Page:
Our picnic table

Some photos from this bike trip.
Country road and cow crossing sign.

Gate of grazing field and my bike.

A typical image of the countryside

A dead tree and my bike in the foreground

Distance covered (about 45 miles)

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Thanks, Señor Rooster. The partner likes cherries now (used to be indifferent).

A worthy tribute to the mighty cherry! I can eat my body weight in cherries, berries avocados and mangos this time of year. And, I often do. :wink:

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Spanish rice aka jasmine rice cooked in the rice cooker with a few spoons of jarred salsa, frijoles borrachos with queso fresco, and scrambled eggs.

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Looks like a totally fun lunch, @Mr_Happy
Flavors had to be terrific!

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Fried rice with egg and lap cheong.

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Sort of Roasted Peppers With Lemon Ricotta

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Grilled onions, peppers and pineapple for lunch. Roasting a whole chicken for later.

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Do check the origin of your onions, Rooster. Onions from a certain farm in Calif are being recalled.
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Noodles with edamame and chard, with radish kimchi.


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Some earlier photos from the garden I had forgotten about:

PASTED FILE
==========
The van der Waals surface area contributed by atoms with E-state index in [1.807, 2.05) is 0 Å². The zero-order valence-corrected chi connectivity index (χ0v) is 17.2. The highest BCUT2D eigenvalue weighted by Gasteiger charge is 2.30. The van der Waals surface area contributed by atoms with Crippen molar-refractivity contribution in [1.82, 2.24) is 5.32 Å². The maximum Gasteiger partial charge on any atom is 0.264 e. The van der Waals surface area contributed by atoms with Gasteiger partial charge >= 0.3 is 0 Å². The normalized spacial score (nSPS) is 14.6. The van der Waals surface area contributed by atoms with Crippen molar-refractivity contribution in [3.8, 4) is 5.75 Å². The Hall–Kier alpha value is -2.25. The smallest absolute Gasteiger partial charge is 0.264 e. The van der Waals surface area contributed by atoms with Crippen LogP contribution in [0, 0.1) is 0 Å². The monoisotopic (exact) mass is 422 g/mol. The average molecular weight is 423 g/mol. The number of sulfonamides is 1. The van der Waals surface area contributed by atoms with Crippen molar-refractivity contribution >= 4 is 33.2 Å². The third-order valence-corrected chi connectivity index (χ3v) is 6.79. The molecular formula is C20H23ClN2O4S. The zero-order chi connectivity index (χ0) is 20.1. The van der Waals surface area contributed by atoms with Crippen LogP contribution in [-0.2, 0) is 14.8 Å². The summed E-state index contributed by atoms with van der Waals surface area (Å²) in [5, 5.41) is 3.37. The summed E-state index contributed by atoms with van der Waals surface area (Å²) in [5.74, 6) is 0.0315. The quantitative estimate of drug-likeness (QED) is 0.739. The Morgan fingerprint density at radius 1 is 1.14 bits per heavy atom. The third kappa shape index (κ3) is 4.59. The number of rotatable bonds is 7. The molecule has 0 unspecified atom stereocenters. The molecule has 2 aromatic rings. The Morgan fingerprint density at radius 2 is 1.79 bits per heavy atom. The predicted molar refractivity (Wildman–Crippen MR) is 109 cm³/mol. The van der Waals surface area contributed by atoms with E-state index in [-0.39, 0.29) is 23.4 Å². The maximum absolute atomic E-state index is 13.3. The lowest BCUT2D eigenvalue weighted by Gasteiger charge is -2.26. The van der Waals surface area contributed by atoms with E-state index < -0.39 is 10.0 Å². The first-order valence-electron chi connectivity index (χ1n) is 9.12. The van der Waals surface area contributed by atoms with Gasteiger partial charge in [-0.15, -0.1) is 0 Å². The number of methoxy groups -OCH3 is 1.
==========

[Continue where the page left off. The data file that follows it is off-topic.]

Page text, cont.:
Next 2 flowers are really tiny. I used a macro lens.


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Inside the tulip

Little Mariposa

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So I’ve been eating steamed corn on the cob and hominy. This “porridge” is the savoury kind. Lots of garlic, onions and chicken stock.

Close-up of confit yolk with grated salt-cured yolk.


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One of my recently acquired cameras:

In the pouches are things like filter ring, battery, charger etc. The whole package is designed to be opened like a present.

A minimalist-perfectionist’s dream camera. Very few buttons and dials. Incredible attention to detail. The moment it makes an emotional impact on potential buyers is the minimalist design and another moment of emotional impact is when they pick it up and play around with it. Feels very “premium” and is built like a tank. Such a stunner and she’s mine.

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And it really good hands who could argue! Looking forward to all the future shots ( and meals).

Thing is, tt’s not a food camera and I will be bringing to on holidays to countries like Germany, Austria etc. Some place “safe”.

Also, the way it works and the colours are very different from what I’m used to (Fuji or Nikon and other systems). I’m still learning the camera.

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Bessarabsky Market, Kyiv. Ukraine
Credit: Juan Antonio Segal, Flickr